By Andy Metzger
STATE HOUSE NEWS SERVICE
BOSTON — After touting his fundraising capabilities and pledging to make diversity a priority, UMass Lowell Chancellor and former Congressman Martin Meehan was chosen by the University of Massachusetts Board Friday to serve as the system’s next president, a choice made about 24 hours after Meehan’s candidacy was publicly disclosed.
Surpassing a Harvard business professor also vying for the job and other undisclosed candidates, Meehan won the support of the board to lead all five campuses after the university’s search committee chairman said Meehan had agreed to serve in the new post for ten years. While a contract is still being developed, a UMass spokeswoman said Meehan had accepted the job.
Meehan will take over from Robert Caret, who will leave the president’s post on June 30 to become chancellor of the University of Maryland. Caret started at UMass in 2011 and surprised the public university system when he announced his plans to step down last year.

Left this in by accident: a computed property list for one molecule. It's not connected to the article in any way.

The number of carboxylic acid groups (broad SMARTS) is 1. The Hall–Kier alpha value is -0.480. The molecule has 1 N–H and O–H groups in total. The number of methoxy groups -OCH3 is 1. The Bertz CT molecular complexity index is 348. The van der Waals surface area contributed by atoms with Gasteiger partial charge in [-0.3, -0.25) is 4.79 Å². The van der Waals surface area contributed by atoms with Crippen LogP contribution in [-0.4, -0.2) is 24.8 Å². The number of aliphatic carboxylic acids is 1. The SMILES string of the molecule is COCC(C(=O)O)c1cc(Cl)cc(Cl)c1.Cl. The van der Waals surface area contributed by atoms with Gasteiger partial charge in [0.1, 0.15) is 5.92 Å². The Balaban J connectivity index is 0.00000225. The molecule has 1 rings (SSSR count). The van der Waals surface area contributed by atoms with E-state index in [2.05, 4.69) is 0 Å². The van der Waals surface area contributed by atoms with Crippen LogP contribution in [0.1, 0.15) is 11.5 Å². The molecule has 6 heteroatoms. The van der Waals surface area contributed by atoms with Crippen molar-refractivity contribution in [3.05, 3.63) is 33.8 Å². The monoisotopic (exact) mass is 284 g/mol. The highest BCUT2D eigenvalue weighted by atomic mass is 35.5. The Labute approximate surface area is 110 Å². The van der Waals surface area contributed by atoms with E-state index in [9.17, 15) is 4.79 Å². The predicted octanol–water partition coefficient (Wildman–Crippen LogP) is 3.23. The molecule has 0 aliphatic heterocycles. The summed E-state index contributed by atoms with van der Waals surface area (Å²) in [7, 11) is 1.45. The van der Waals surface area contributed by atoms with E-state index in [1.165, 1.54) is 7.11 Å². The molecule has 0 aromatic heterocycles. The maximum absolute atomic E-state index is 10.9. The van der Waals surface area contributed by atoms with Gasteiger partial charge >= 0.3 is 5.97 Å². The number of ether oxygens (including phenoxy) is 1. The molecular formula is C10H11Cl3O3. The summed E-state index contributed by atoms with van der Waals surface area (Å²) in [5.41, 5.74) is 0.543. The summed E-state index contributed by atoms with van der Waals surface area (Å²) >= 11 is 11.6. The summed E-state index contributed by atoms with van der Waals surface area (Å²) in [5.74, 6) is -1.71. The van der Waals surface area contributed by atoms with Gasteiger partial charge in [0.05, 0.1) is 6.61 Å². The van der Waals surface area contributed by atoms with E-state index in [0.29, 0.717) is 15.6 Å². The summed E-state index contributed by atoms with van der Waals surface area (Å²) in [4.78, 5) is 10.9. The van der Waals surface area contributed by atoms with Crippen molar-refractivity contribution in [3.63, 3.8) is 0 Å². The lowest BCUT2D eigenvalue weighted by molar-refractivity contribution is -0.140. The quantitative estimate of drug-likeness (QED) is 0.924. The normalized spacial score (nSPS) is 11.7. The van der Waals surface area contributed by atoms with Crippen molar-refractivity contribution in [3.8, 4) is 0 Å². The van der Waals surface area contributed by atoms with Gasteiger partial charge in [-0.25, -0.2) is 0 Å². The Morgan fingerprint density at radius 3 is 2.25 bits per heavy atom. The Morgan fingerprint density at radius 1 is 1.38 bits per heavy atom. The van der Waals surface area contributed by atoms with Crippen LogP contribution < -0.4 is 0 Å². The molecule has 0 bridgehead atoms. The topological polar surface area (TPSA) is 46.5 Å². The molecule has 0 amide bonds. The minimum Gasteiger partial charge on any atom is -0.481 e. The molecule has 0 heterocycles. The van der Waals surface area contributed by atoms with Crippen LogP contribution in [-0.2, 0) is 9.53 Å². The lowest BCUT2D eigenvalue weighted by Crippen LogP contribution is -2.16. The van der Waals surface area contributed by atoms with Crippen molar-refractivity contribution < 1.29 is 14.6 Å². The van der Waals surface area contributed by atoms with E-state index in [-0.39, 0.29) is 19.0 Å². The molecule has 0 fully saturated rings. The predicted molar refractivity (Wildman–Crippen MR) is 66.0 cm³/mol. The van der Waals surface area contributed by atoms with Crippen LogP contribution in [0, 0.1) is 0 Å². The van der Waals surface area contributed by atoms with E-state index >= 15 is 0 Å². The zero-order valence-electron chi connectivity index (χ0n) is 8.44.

“You may view me as the Lowell chancellor, but I’m paying attention for eight years to everything that’s going on in this system,” Meehan told the board Friday. He said, “There’s no such thing as status quo and there’s no such thing as mediocrity. That’s not the way I’ve ever operated.”
Meehan, long rumored to be the candidate to beat for the job, said he would accept the job if offered. After winning the job, Meehan told reporters Suffolk University “wanted to talk” to him in connection to their search for a new leader, and he said he made it clear to Suffolk that the presidency of UMass would be “my first choice.”
Robert Manning, a UMass Lowell graduate and chairman of MFS Investment Management, headed up the search and said the two finalists both committed to spend a decade in the job if selected. Board Chairman Victor Woolridge will head up salary negotiations with the president-elect. Meehan told reporters he has never taken a job for the pay, and said he had been offered more lucrative jobs than chancellor of UMass Lowell when he left Congress in 2007.